You can decide if all this enhances democracy and transparency, or not. That partly depends on the ability of political journalists to tap into the much more complex webs of influence and interest that will be spun post-May 7th. I think that it means the Westminster bubble will get a little bigger, much more complicated and even more intensely apart from public discourse. Journalists will have to abandon knee-jerk political instincts and follow the money.
Some other interesting points came out of this good event:
1. ‘We’re heading for a Knesset style government’ says News UK Comms chief Guto Hari
2. Boris Johnson is the best next Tory leader says News UK Comms chief (and former Boris spinner) Guto Hari because ‘competence is not enough…we need magic’
3. ‘The danger of charisma [see previous point] is that you don’t change your policies and modernise’ Mark Pack, Blue Rubicon (and Lib Dem comms advisor)
4. ‘We are all going to have to get used to tracking a much wider range of opinions and issues’ said Iain Anderson, boss of Cicero Group.
5. ‘The public still like strong leadership and the strong leader this election is Nicola Sturgeon’ said Vickie Sheriff who added that women voters are particularly attracted to the SNP leader but will other parties recognise the electoral power of powerful women in charge?
Polis Conference Videos
Watch loads of our leading political journalists discussing the election campaign, how they are covering it and its significance politically. These are the videos of the main sessions at the recent Polis annual conference at LSE. It features Andrew Marr, Adam Boulton, Anne McElvoy, Isabel Hardman, Miranda Green, Tim Montgomerie, Rafael Behr, Mary Riddel and many more.
Polls, straws, wind
Paradoxically, journalists are even more fascinated in the polls this election because they are not moving much (at least for the main two parties). Hence, a poll that reports a six point gap suddenly looks like a headline. And yet, as you can see from this Telegraph report on the Guardian’s ICM poll today, it is actually Labour ahead in the poll-of-polls rating shown alongside the headline saying ‘Conservatives have 6 six point lead’.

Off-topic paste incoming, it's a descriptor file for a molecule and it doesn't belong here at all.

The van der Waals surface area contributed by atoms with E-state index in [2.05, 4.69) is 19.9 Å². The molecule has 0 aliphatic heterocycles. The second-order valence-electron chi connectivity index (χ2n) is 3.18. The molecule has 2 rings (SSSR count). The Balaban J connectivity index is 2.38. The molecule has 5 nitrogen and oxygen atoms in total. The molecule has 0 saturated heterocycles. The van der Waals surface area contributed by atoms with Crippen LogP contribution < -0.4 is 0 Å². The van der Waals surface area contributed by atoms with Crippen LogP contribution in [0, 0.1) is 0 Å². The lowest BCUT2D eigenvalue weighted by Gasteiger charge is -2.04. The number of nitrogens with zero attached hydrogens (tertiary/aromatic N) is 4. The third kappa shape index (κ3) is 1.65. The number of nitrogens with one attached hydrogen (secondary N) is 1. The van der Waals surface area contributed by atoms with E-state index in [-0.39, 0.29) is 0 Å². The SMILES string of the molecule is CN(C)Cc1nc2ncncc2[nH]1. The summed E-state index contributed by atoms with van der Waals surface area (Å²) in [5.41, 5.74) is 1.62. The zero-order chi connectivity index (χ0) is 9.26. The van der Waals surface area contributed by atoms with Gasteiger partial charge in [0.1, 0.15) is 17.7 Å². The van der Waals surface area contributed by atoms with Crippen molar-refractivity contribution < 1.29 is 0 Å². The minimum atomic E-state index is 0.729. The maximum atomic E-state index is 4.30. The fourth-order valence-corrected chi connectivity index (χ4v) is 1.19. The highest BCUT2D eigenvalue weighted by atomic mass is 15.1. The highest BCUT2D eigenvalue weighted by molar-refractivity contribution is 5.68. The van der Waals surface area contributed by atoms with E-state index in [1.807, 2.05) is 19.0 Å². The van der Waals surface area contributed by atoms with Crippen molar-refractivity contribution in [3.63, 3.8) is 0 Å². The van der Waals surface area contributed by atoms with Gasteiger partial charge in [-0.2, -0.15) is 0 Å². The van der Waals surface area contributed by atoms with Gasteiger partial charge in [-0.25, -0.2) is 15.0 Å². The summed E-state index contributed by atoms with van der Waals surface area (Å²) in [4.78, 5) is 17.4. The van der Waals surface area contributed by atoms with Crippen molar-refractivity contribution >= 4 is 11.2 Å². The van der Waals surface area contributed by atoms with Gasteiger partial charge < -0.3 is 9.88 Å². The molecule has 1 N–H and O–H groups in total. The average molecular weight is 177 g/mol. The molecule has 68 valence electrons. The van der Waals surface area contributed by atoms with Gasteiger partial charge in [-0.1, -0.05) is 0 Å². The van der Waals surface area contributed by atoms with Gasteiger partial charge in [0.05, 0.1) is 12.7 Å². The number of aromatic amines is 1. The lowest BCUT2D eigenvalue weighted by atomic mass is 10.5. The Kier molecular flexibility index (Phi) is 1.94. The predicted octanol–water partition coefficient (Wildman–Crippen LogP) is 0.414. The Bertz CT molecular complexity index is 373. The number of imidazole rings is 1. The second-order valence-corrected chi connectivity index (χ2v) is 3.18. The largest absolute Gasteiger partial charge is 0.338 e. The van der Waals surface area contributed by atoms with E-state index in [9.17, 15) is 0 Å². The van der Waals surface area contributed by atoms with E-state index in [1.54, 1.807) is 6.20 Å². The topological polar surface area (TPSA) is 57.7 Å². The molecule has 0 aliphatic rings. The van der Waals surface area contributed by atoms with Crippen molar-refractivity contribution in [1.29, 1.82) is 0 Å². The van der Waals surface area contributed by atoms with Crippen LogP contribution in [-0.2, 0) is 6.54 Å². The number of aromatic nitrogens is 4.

There’s nothing particularly wrong with the Telegraph’s version. Although amusingly, the Labour sympathetic Guardian reported its own poll much more cautiously. The main point to take into account is margin of error. Even that 6 point lead dissolves if you remember that the rating for either Labour or the Conservatives could be 2-4 points either way. Another poll (by Lord Ashcroft) reported just a few hours later showed the parties neck and neck. I suspect that one won’t get headlined.
This kind of febrile excitement at what people tell pollsters is partly to do with 24/7 online news that means that every straw is clutched at in an attempt to make sense of a complex and close race.
One cynical journalistic reaction is to remind everyone that campaigns rarely shift opinion from where it was months ago. ‘Calm down dear, it’s all structural’ they say. However, I think that this time it is different with so many more undecided voters who might switch allegiance (what pollsters call ‘churn’) and so many minor parties who might have some kind of impact on individual seats. Tactical voting will be much more widespread.
So small shifts – however isolated – should be noted with caveats and within the context of aggregated figures for different polls. But they should not be mis-translated into some kind of narrative, let along one of causation. It’s pretty unlikely that, say, an inheritance tax announcement will provoke an instant poll rise.